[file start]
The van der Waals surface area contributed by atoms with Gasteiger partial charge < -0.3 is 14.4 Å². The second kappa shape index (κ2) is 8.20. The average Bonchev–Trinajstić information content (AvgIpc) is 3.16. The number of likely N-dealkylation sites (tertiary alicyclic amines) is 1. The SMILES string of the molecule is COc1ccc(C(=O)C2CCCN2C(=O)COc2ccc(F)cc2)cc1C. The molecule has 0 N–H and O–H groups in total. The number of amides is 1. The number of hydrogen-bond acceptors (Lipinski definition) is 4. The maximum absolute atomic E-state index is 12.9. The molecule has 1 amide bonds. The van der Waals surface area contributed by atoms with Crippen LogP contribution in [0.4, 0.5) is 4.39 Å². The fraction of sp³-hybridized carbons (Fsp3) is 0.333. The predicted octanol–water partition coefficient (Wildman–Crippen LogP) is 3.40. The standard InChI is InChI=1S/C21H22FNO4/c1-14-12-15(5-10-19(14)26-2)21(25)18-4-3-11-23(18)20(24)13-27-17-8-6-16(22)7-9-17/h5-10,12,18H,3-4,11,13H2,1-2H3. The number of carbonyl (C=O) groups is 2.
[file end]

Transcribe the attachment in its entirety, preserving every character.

The van der Waals surface area contributed by atoms with Gasteiger partial charge < -0.3 is 14.4 Å². The second kappa shape index (κ2) is 8.20. The average Bonchev–Trinajstić information content (AvgIpc) is 3.16. The number of likely N-dealkylation sites (tertiary alicyclic amines) is 1. The SMILES string of the molecule is COc1ccc(C(=O)C2CCCN2C(=O)COc2ccc(F)cc2)cc1C. The molecule has 0 N–H and O–H groups in total. The number of amides is 1. The number of hydrogen-bond acceptors (Lipinski definition) is 4. The maximum absolute atomic E-state index is 12.9. The molecule has 1 amide bonds. The van der Waals surface area contributed by atoms with Crippen LogP contribution in [0.4, 0.5) is 4.39 Å². The fraction of sp³-hybridized carbons (Fsp3) is 0.333. The predicted octanol–water partition coefficient (Wildman–Crippen LogP) is 3.40. The standard InChI is InChI=1S/C21H22FNO4/c1-14-12-15(5-10-19(14)26-2)21(25)18-4-3-11-23(18)20(24)13-27-17-8-6-16(22)7-9-17/h5-10,12,18H,3-4,11,13H2,1-2H3. The number of carbonyl (C=O) groups is 2.